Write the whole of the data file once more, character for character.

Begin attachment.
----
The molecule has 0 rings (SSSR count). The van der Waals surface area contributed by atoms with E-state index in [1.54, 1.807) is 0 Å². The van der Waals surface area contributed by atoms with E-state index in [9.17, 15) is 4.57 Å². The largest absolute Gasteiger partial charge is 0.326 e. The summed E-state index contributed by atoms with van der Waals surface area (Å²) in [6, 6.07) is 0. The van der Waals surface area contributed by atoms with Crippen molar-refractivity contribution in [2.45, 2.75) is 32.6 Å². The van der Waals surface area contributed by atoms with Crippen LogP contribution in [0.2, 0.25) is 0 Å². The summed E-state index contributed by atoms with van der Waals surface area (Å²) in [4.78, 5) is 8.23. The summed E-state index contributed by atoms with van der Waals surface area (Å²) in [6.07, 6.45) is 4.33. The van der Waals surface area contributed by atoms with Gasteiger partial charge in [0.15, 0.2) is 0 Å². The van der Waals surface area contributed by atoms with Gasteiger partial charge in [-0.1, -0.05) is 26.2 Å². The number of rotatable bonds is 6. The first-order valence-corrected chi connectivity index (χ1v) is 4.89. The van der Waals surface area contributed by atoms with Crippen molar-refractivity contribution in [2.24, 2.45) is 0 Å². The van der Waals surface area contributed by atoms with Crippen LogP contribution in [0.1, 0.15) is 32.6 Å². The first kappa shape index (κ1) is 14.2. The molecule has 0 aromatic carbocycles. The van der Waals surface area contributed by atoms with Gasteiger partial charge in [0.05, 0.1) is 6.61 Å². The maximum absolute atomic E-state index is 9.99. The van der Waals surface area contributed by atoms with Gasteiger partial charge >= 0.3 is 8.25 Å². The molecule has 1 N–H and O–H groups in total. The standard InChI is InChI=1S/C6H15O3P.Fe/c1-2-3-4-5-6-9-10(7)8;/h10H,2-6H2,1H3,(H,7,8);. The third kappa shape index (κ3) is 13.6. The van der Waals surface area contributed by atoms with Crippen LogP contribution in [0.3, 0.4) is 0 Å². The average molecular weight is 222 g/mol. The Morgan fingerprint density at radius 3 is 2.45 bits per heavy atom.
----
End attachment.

The molecule has 0 rings (SSSR count). The van der Waals surface area contributed by atoms with E-state index in [1.54, 1.807) is 0 Å². The van der Waals surface area contributed by atoms with E-state index in [9.17, 15) is 4.57 Å². The largest absolute Gasteiger partial charge is 0.326 e. The summed E-state index contributed by atoms with van der Waals surface area (Å²) in [6, 6.07) is 0. The van der Waals surface area contributed by atoms with Crippen molar-refractivity contribution in [2.45, 2.75) is 32.6 Å². The van der Waals surface area contributed by atoms with Crippen LogP contribution in [0.2, 0.25) is 0 Å². The summed E-state index contributed by atoms with van der Waals surface area (Å²) in [4.78, 5) is 8.23. The summed E-state index contributed by atoms with van der Waals surface area (Å²) in [6.07, 6.45) is 4.33. The van der Waals surface area contributed by atoms with Gasteiger partial charge in [0.15, 0.2) is 0 Å². The van der Waals surface area contributed by atoms with Gasteiger partial charge in [-0.1, -0.05) is 26.2 Å². The number of rotatable bonds is 6. The first-order valence-corrected chi connectivity index (χ1v) is 4.89. The van der Waals surface area contributed by atoms with Crippen molar-refractivity contribution in [2.24, 2.45) is 0 Å². The van der Waals surface area contributed by atoms with Crippen LogP contribution in [0.1, 0.15) is 32.6 Å². The first kappa shape index (κ1) is 14.2. The molecule has 0 aromatic carbocycles. The van der Waals surface area contributed by atoms with Gasteiger partial charge in [0.05, 0.1) is 6.61 Å². The maximum absolute atomic E-state index is 9.99. The van der Waals surface area contributed by atoms with Gasteiger partial charge >= 0.3 is 8.25 Å². The molecule has 1 N–H and O–H groups in total. The standard InChI is InChI=1S/C6H15O3P.Fe/c1-2-3-4-5-6-9-10(7)8;/h10H,2-6H2,1H3,(H,7,8);. The third kappa shape index (κ3) is 13.6. The van der Waals surface area contributed by atoms with Crippen LogP contribution in [0.3, 0.4) is 0 Å². The average molecular weight is 222 g/mol. The Morgan fingerprint density at radius 3 is 2.45 bits per heavy atom.